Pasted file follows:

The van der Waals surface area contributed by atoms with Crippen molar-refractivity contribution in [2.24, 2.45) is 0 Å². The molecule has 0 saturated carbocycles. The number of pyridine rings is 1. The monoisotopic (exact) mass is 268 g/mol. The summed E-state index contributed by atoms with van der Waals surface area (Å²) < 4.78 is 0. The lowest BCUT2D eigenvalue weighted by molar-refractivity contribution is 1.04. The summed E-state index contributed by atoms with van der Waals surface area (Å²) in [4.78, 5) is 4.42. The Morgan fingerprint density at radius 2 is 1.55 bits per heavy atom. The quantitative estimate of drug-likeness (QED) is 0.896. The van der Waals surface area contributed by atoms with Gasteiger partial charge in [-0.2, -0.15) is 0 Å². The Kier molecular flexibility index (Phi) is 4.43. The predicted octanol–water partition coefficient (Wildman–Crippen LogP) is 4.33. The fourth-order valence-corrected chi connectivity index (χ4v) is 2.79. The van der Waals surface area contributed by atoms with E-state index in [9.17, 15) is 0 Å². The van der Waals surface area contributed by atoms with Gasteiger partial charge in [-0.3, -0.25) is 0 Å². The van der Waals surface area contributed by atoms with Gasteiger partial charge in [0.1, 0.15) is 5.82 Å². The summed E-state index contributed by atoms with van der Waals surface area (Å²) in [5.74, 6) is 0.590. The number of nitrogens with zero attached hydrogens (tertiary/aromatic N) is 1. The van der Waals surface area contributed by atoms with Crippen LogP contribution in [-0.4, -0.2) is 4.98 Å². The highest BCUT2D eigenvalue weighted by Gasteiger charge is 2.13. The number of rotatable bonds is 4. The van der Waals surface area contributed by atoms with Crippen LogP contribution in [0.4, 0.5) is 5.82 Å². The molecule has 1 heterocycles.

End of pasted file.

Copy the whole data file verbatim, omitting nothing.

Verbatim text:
The van der Waals surface area contributed by atoms with Crippen molar-refractivity contribution in [2.24, 2.45) is 0 Å². The molecule has 0 saturated carbocycles. The number of pyridine rings is 1. The monoisotopic (exact) mass is 268 g/mol. The summed E-state index contributed by atoms with van der Waals surface area (Å²) < 4.78 is 0. The lowest BCUT2D eigenvalue weighted by molar-refractivity contribution is 1.04. The summed E-state index contributed by atoms with van der Waals surface area (Å²) in [4.78, 5) is 4.42. The Morgan fingerprint density at radius 2 is 1.55 bits per heavy atom. The quantitative estimate of drug-likeness (QED) is 0.896. The van der Waals surface area contributed by atoms with Gasteiger partial charge in [-0.2, -0.15) is 0 Å². The Kier molecular flexibility index (Phi) is 4.43. The predicted octanol–water partition coefficient (Wildman–Crippen LogP) is 4.33. The fourth-order valence-corrected chi connectivity index (χ4v) is 2.79. The van der Waals surface area contributed by atoms with E-state index in [9.17, 15) is 0 Å². The van der Waals surface area contributed by atoms with Gasteiger partial charge in [-0.3, -0.25) is 0 Å². The van der Waals surface area contributed by atoms with Gasteiger partial charge in [0.1, 0.15) is 5.82 Å². The summed E-state index contributed by atoms with van der Waals surface area (Å²) in [5.74, 6) is 0.590. The number of nitrogens with zero attached hydrogens (tertiary/aromatic N) is 1. The van der Waals surface area contributed by atoms with Crippen LogP contribution in [-0.4, -0.2) is 4.98 Å². The highest BCUT2D eigenvalue weighted by Gasteiger charge is 2.13. The number of rotatable bonds is 4. The van der Waals surface area contributed by atoms with Crippen LogP contribution in [0.4, 0.5) is 5.82 Å². The molecule has 1 heterocycles.